There is an area I am tempted to absolve you of blame on the Jonathan presidency: the President’s clannishness. He hasn’t risen beyond ethnicity. He won’t. You see, it takes an upbringing of sufficient exposure to Nigeria’s diversity to not be tribal. Jonathan doesn’t have the heart to refrain from being the president of the ‘Ijaw Nation’. Sad as this is, you still are to blame. There are ways to find out if a man is a closet bigot, especially if the man isn’t ambitious. Ambitious men have a way of hiding their true selves. Jonathan the governor in an Ijaw state wouldn’t have been able to hide his disdain for other parts of the country; because, he never aspired to play at the national level. If you had sought for signs in 2007, you’d have seen many. But let’s face it, General: you weren’t after a detribalized Nigerian being the Vice President. You were only for a Vice President who had the capacity, alongside his principal, to be manipulated. And that you planned to do from your Ota Farm. Remember you told El-Rufai this? Well, The Accidental Public Servant, his expose on all that transpired in that government of yours, is my supporting evidence.
As a president, you were nationalistic, no doubt. And for that you deserve my commendation. But you did not necessarily seek nationalists to succeed you. You wanted puppets. You just got served, General.
I do not intend to do you an 18-page letter. I do not have such luxury of time. I’m in my productive years, and must use it to, in the absence of social security put in place in the country you ruled for 11 years, work extra hard in search of a secure retirement for myself.
So permit me to conclude this letter by referring to a very courageous assertion you made in your letter. I personally think that line should resonate in all books of Nigeria’s history at the right time. You said; “I have passed the stage of being flattered, intimidated, threatened, frightened, induced or bought… Death is the end of all human beings and may it come when God wills it to come.”
If you had abided this philosophy while you reigned, I doubt if we would be where we are today. For instance, the Ibrahim Babangida whom you craved the President’s indulgence to put in copy of the letter would have been where those who mismanage $12.4b of their countries’ wealth are kept: jail.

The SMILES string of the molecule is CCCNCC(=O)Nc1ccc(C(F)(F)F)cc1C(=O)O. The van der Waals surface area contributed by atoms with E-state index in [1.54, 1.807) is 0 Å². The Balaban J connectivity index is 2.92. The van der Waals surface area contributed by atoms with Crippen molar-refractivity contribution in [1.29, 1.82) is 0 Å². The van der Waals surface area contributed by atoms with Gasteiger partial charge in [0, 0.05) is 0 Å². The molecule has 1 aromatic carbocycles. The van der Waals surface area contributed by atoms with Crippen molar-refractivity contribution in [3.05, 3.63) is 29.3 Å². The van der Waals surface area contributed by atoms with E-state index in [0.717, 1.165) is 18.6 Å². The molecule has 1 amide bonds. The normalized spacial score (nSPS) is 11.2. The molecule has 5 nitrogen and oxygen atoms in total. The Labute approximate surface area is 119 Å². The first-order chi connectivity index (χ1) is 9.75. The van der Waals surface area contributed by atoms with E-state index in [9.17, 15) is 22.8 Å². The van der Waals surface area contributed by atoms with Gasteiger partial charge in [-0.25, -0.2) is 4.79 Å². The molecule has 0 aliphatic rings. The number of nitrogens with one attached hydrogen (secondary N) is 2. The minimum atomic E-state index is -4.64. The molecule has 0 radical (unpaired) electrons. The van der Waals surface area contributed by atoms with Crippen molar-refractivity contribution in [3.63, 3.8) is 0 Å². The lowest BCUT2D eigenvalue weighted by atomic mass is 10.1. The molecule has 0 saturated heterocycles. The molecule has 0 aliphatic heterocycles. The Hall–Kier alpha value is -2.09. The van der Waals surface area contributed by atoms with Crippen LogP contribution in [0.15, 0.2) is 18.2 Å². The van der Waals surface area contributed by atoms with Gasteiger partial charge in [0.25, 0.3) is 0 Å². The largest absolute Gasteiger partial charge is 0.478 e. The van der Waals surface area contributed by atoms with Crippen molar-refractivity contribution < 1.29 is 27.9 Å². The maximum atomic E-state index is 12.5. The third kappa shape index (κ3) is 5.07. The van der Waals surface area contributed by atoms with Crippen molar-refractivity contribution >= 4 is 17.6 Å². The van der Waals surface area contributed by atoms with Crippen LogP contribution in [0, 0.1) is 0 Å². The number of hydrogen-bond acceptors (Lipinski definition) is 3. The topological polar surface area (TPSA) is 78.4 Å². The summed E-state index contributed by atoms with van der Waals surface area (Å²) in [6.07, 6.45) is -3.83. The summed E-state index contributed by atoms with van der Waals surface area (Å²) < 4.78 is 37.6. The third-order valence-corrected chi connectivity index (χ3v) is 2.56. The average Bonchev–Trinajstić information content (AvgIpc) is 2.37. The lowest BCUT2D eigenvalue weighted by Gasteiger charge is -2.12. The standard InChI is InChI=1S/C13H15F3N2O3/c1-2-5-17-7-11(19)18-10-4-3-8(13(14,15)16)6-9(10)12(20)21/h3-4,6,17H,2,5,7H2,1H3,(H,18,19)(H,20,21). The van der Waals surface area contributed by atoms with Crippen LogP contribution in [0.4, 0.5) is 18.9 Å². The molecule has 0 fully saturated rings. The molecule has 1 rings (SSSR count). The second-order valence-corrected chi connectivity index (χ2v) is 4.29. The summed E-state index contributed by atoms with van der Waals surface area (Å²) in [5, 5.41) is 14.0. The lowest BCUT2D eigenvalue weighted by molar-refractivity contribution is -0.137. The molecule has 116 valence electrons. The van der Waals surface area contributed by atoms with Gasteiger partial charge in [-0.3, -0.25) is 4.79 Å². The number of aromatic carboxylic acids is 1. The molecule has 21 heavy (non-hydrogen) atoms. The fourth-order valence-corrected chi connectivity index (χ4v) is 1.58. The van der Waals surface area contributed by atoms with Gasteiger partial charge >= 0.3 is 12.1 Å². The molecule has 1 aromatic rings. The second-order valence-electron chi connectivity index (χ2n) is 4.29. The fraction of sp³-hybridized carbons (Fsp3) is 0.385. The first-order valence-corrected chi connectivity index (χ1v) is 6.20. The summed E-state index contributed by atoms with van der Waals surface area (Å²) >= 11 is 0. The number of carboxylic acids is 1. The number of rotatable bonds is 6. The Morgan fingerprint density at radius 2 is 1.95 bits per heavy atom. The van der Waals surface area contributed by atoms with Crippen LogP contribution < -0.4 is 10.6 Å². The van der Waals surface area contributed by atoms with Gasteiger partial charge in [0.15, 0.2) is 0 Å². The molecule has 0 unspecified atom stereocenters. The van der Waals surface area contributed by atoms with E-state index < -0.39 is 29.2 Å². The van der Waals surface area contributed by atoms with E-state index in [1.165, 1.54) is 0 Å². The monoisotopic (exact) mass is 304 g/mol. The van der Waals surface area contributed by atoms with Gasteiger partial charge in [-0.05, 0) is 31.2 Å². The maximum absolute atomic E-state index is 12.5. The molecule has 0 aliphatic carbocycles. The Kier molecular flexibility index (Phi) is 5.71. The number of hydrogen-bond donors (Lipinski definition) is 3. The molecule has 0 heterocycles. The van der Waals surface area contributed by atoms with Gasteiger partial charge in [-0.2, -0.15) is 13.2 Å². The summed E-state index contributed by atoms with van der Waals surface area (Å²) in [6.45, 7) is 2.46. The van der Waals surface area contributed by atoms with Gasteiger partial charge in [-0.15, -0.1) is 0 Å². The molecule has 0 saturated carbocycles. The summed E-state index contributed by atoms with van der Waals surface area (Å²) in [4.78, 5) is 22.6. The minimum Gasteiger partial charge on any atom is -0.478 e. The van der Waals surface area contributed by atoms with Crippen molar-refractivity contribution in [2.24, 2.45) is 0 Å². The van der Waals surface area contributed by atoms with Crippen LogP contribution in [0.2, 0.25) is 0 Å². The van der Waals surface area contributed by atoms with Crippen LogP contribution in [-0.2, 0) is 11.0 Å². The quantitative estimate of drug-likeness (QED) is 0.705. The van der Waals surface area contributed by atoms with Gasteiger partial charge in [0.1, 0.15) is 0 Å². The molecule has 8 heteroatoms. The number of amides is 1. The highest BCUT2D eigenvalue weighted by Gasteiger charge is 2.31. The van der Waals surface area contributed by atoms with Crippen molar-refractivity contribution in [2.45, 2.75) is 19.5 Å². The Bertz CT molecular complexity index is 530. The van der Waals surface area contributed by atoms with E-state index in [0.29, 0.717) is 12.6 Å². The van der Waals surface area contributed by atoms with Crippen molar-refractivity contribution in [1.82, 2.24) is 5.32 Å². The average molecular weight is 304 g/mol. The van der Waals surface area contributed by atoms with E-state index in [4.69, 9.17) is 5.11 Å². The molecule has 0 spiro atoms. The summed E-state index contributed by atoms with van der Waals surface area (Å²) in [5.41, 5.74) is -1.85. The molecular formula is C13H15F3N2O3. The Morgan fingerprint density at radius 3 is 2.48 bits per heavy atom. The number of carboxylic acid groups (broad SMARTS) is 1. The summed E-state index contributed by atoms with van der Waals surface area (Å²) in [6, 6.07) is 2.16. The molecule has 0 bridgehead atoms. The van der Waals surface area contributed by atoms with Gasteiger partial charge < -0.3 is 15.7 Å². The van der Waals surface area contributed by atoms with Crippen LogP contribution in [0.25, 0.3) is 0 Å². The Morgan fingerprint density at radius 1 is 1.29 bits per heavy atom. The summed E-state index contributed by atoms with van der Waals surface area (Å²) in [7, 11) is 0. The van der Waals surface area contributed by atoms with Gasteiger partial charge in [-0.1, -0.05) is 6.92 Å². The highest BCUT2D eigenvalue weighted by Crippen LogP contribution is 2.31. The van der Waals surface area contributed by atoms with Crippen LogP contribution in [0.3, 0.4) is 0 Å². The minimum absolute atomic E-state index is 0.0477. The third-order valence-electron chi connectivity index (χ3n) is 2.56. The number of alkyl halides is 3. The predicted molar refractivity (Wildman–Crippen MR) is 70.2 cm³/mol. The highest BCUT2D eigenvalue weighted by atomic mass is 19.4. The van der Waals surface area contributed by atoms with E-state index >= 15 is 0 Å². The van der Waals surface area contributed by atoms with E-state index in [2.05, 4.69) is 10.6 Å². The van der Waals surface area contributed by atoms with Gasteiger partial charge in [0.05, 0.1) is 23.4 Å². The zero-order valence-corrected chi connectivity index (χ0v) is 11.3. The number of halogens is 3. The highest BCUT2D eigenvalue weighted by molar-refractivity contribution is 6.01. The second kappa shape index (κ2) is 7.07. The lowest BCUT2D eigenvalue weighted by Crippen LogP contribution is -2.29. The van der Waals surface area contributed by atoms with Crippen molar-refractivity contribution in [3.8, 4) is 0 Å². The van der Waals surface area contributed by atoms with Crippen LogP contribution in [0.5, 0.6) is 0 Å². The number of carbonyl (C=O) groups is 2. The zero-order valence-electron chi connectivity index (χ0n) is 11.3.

It’s disgusting to flaunt a friendship with a man who liberalized corruption in the country you claim to love, when, in truth, you had the opportunity to extract justice from him for the rest of the citizens, and even humanity.
You see, you wrote a good letter. It is only sad that this mess we are into could have been completely avoided… by you. Now, the next solution, which is the president heeding your wise counsel, will unfortunately be rubbished by his knowledge and those of his aides, that you did not lead by example. The president will, as it is practiced amongst Nigeria’s political elite, hurl the message inside the trash bin because the messenger is tainted.
This is why your message came way too late, because you, while you served in that same capacity, should have been the message yourself. And if you had been, Jonathan wouldn’t have become, because in him you wouldn’t have found the depth required to steer the ship of the Nigerian state, the entity you profess so much love for.
Thank you, General, and please accept the assurances of my highest regards.
(An unknown Nigerian)
P.S: Should you consider joining twitter anytime soon, please chat me up as @Nedunaija. And just a reminder, President George W H Bush, at 89, is on twitter. So General, you may want to join us
Source: Sahara Reporters